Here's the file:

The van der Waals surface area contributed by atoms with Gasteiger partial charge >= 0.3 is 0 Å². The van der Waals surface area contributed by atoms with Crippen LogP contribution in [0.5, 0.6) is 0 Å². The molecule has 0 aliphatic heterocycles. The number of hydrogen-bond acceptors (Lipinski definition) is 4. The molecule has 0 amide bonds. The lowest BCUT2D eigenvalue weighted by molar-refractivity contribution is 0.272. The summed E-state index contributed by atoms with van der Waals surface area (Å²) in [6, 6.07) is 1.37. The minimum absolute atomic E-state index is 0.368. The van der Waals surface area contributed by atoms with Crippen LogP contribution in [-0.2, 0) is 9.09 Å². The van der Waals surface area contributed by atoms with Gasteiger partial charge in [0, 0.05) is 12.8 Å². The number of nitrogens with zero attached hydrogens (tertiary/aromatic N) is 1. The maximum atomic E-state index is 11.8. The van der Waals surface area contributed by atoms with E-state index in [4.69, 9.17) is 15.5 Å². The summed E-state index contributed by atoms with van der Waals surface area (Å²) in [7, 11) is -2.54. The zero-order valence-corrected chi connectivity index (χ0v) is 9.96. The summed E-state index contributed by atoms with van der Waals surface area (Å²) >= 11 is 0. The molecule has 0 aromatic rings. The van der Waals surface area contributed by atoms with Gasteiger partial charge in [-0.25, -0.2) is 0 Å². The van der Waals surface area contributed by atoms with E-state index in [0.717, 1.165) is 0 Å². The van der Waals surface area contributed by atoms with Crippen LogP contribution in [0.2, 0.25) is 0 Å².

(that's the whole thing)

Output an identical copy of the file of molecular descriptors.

The van der Waals surface area contributed by atoms with Gasteiger partial charge >= 0.3 is 0 Å². The van der Waals surface area contributed by atoms with Crippen LogP contribution in [0.5, 0.6) is 0 Å². The molecule has 0 aliphatic heterocycles. The number of hydrogen-bond acceptors (Lipinski definition) is 4. The molecule has 0 amide bonds. The lowest BCUT2D eigenvalue weighted by molar-refractivity contribution is 0.272. The summed E-state index contributed by atoms with van der Waals surface area (Å²) in [6, 6.07) is 1.37. The minimum absolute atomic E-state index is 0.368. The van der Waals surface area contributed by atoms with Crippen LogP contribution in [-0.2, 0) is 9.09 Å². The van der Waals surface area contributed by atoms with Gasteiger partial charge in [0, 0.05) is 12.8 Å². The number of nitrogens with zero attached hydrogens (tertiary/aromatic N) is 1. The maximum atomic E-state index is 11.8. The van der Waals surface area contributed by atoms with E-state index in [4.69, 9.17) is 15.5 Å². The summed E-state index contributed by atoms with van der Waals surface area (Å²) in [7, 11) is -2.54. The zero-order valence-corrected chi connectivity index (χ0v) is 9.96. The summed E-state index contributed by atoms with van der Waals surface area (Å²) >= 11 is 0. The molecule has 0 aromatic rings. The van der Waals surface area contributed by atoms with Gasteiger partial charge in [-0.25, -0.2) is 0 Å². The van der Waals surface area contributed by atoms with E-state index in [0.717, 1.165) is 0 Å². The van der Waals surface area contributed by atoms with Crippen LogP contribution in [0.2, 0.25) is 0 Å².